Nonetheless, some CPI(ML) groups like the CPI(ML) New Democracy and different factions of Jharkhand Party participated in the mass uprising against police atrocities in November 2008 and later joined the Maoist-controlled PCPA. The explosion of people’s pent-up anger against police repression triggered a genuine mass movement. The attitude of the police and bureaucracy has hardly changed since the days of the Raj as they refuse to treat tribal and other poor in Junglemahal as human beings and fellow citizens of an independent India. Illegal detentions, arbitrary arrests, merciless beating, harassment and intimidation of women and children, nocturnal raids and search operations in villages became the order of the day ever since the MCC and PWG renewed their activities in the region. The repression reached a peak after the government ordered night raids in the villages of Lalgarh block following the Maoist attempt on Chief Minister Buddhadeb Bhattacharjee’s life on 2 November on his way back from Shalboni. The Maoists detonated popular fury.
With the wounds of Nandigram still fresh, the CPI(M) and the state administration cowered before the people’s might and the government withdrew eight police camps from Lalgarh area in mid-November. It was a great victory of the people. The movement was pregnant with many possibilities as it started spreading beyond Lalgarh. There was an opportunity to mobilize the awakened masses for establishing the organs of democratic self-rule and launching a movement for autonomy for Junglemahal, or for that matter, entire western Bengal. For seven months there was no police in the area and the Maoist-backed PCPA ruled without any opposition. The CPI(M) lost its base in Dharampur after the Lok Sabha polls.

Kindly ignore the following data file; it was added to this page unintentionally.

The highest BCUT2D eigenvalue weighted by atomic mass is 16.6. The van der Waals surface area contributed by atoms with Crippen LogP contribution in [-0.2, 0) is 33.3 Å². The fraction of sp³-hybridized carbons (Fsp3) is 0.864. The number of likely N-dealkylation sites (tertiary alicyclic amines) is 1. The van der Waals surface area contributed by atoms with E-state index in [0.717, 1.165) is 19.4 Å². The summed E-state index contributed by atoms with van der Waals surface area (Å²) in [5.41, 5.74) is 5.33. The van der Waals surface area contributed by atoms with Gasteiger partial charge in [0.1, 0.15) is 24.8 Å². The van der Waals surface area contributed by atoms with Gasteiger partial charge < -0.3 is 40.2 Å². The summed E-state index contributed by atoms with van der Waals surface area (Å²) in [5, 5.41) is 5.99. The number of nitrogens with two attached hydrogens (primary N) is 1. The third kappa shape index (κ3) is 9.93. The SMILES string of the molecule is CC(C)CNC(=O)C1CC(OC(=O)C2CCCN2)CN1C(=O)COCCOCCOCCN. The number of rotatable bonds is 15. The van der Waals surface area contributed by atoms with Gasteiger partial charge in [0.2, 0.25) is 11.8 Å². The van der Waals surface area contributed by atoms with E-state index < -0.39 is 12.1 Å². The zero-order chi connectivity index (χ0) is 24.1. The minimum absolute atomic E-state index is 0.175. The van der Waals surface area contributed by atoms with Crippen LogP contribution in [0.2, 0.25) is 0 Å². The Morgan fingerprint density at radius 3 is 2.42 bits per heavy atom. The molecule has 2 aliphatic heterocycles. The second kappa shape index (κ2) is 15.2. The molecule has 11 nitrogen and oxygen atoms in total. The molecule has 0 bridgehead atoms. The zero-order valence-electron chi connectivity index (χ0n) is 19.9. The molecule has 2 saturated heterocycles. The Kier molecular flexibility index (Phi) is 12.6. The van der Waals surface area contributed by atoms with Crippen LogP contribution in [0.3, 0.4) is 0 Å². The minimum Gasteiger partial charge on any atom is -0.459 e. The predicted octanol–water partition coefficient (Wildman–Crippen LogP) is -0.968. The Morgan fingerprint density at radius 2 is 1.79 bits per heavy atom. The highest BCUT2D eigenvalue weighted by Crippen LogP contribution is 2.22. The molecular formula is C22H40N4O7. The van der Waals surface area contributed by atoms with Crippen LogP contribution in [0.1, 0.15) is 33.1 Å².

Angry over the corruption and high-handedness of local CPM party satrap Anuj Pandey and his family, the local people, assisted by Maoist squads, demolished Pandey’s palatial house in Dharampur. Such was the people’s fury that even CPI(M) leaders couldn’t defend the Pandeys. But this so emboldened the Maoists that they flaunted their assault rifles in front of TV cameras on the very day and made the PCPA irrelevant by announcing they were leading the movement. This only helped Buddhadeb Bhattacharjee abandon all his left and federalist pretensions and join hands with P. Chidambaram in unleashing the Centre-state joint security crackdown in Lalgarh, thus giving rise to another phase of state terror against the people of Junglemahal.
At the same time, the CPI (Maoist) steamrollered all the other voices in the PCPA, denied democracy to any other political force which was opposed to their schema and established one-party rule by replacing the CPI(M)’s version of it. They have killed around 200 people since June 2009. Though they have not killed other Naxalites so far, they didn’t spare many of their former friends, including members and supporters of different factions of the Jharkhand party.